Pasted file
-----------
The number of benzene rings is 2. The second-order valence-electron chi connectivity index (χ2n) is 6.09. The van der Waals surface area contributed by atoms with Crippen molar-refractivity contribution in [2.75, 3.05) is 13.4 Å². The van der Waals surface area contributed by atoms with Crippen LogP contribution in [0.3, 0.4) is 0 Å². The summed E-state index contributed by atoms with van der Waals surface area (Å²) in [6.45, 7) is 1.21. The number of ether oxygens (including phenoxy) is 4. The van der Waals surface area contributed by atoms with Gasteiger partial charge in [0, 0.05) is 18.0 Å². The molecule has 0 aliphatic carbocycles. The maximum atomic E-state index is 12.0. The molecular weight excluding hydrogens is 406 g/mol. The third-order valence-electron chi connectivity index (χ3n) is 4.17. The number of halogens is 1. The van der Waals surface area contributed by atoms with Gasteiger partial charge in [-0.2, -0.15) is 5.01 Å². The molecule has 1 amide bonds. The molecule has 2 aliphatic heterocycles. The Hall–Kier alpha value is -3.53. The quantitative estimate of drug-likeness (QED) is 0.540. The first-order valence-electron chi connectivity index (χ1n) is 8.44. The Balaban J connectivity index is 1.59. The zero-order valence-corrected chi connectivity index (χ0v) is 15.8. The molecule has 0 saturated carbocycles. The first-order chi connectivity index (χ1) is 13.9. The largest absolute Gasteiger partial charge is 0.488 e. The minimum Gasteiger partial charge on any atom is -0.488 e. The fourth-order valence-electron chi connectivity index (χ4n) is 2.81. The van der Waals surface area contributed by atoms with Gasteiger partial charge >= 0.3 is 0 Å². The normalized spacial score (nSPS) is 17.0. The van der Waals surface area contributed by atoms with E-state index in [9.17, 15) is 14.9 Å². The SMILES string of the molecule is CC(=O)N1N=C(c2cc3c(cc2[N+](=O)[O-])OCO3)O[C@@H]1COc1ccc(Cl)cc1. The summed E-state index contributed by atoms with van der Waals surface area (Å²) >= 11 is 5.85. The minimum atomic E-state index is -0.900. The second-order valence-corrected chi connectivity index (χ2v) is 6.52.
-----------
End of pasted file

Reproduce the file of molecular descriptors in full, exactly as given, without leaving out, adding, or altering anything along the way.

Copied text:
The number of benzene rings is 2. The second-order valence-electron chi connectivity index (χ2n) is 6.09. The van der Waals surface area contributed by atoms with Crippen molar-refractivity contribution in [2.75, 3.05) is 13.4 Å². The van der Waals surface area contributed by atoms with Crippen LogP contribution in [0.3, 0.4) is 0 Å². The summed E-state index contributed by atoms with van der Waals surface area (Å²) in [6.45, 7) is 1.21. The number of ether oxygens (including phenoxy) is 4. The van der Waals surface area contributed by atoms with Gasteiger partial charge in [0, 0.05) is 18.0 Å². The molecule has 0 aliphatic carbocycles. The maximum atomic E-state index is 12.0. The molecular weight excluding hydrogens is 406 g/mol. The third-order valence-electron chi connectivity index (χ3n) is 4.17. The number of halogens is 1. The van der Waals surface area contributed by atoms with Gasteiger partial charge in [-0.2, -0.15) is 5.01 Å². The molecule has 1 amide bonds. The molecule has 2 aliphatic heterocycles. The Hall–Kier alpha value is -3.53. The quantitative estimate of drug-likeness (QED) is 0.540. The first-order valence-electron chi connectivity index (χ1n) is 8.44. The Balaban J connectivity index is 1.59. The zero-order valence-corrected chi connectivity index (χ0v) is 15.8. The molecule has 0 saturated carbocycles. The first-order chi connectivity index (χ1) is 13.9. The largest absolute Gasteiger partial charge is 0.488 e. The minimum Gasteiger partial charge on any atom is -0.488 e. The fourth-order valence-electron chi connectivity index (χ4n) is 2.81. The van der Waals surface area contributed by atoms with Gasteiger partial charge >= 0.3 is 0 Å². The normalized spacial score (nSPS) is 17.0. The van der Waals surface area contributed by atoms with E-state index in [9.17, 15) is 14.9 Å². The SMILES string of the molecule is CC(=O)N1N=C(c2cc3c(cc2[N+](=O)[O-])OCO3)O[C@@H]1COc1ccc(Cl)cc1. The summed E-state index contributed by atoms with van der Waals surface area (Å²) >= 11 is 5.85. The minimum atomic E-state index is -0.900. The second-order valence-corrected chi connectivity index (χ2v) is 6.52.